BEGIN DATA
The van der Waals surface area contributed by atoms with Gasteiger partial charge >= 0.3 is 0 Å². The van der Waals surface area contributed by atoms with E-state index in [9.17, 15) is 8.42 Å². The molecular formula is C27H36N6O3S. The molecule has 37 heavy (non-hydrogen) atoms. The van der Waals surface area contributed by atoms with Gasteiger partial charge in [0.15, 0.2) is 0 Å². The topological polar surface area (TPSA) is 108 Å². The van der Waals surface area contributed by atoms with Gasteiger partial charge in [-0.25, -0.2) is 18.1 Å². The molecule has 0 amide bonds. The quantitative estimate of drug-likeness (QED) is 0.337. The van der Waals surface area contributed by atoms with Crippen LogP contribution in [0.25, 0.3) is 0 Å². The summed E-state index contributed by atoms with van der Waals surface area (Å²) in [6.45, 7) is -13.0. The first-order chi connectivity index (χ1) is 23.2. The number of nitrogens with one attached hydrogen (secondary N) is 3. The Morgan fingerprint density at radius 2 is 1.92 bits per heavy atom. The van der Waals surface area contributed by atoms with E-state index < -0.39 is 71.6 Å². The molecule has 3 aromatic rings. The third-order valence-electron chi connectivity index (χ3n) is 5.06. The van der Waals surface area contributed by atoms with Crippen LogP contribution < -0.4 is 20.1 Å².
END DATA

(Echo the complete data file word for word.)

The van der Waals surface area contributed by atoms with Gasteiger partial charge >= 0.3 is 0 Å². The van der Waals surface area contributed by atoms with E-state index in [9.17, 15) is 8.42 Å². The molecular formula is C27H36N6O3S. The molecule has 37 heavy (non-hydrogen) atoms. The van der Waals surface area contributed by atoms with Gasteiger partial charge in [0.15, 0.2) is 0 Å². The topological polar surface area (TPSA) is 108 Å². The van der Waals surface area contributed by atoms with Gasteiger partial charge in [-0.25, -0.2) is 18.1 Å². The molecule has 0 amide bonds. The quantitative estimate of drug-likeness (QED) is 0.337. The van der Waals surface area contributed by atoms with Crippen LogP contribution in [0.25, 0.3) is 0 Å². The summed E-state index contributed by atoms with van der Waals surface area (Å²) in [6.45, 7) is -13.0. The first-order chi connectivity index (χ1) is 23.2. The number of nitrogens with one attached hydrogen (secondary N) is 3. The Morgan fingerprint density at radius 2 is 1.92 bits per heavy atom. The van der Waals surface area contributed by atoms with E-state index < -0.39 is 71.6 Å². The molecule has 3 aromatic rings. The third-order valence-electron chi connectivity index (χ3n) is 5.06. The van der Waals surface area contributed by atoms with Crippen LogP contribution < -0.4 is 20.1 Å².